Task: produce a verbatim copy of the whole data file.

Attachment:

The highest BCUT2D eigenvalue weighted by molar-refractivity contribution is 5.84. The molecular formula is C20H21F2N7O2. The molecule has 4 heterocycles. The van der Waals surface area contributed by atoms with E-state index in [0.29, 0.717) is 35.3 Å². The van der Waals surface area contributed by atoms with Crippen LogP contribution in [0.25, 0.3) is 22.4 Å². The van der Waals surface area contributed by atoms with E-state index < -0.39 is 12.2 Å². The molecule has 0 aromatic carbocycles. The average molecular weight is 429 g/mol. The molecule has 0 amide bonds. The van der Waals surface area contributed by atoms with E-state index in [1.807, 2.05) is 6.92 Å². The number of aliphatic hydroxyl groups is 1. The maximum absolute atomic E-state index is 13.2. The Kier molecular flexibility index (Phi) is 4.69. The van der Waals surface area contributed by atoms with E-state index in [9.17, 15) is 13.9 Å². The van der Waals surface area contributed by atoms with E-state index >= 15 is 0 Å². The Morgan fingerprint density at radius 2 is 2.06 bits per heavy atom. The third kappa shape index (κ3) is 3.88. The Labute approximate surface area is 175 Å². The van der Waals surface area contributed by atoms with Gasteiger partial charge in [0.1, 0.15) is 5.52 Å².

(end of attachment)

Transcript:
The highest BCUT2D eigenvalue weighted by molar-refractivity contribution is 5.84. The molecular formula is C20H21F2N7O2. The molecule has 4 heterocycles. The van der Waals surface area contributed by atoms with E-state index in [0.29, 0.717) is 35.3 Å². The van der Waals surface area contributed by atoms with Crippen LogP contribution in [0.25, 0.3) is 22.4 Å². The van der Waals surface area contributed by atoms with E-state index < -0.39 is 12.2 Å². The molecule has 0 aromatic carbocycles. The average molecular weight is 429 g/mol. The molecule has 0 amide bonds. The van der Waals surface area contributed by atoms with E-state index in [1.807, 2.05) is 6.92 Å². The number of aliphatic hydroxyl groups is 1. The maximum absolute atomic E-state index is 13.2. The Kier molecular flexibility index (Phi) is 4.69. The van der Waals surface area contributed by atoms with E-state index in [9.17, 15) is 13.9 Å². The van der Waals surface area contributed by atoms with E-state index >= 15 is 0 Å². The Morgan fingerprint density at radius 2 is 2.06 bits per heavy atom. The third kappa shape index (κ3) is 3.88. The Labute approximate surface area is 175 Å². The van der Waals surface area contributed by atoms with Gasteiger partial charge in [0.1, 0.15) is 5.52 Å².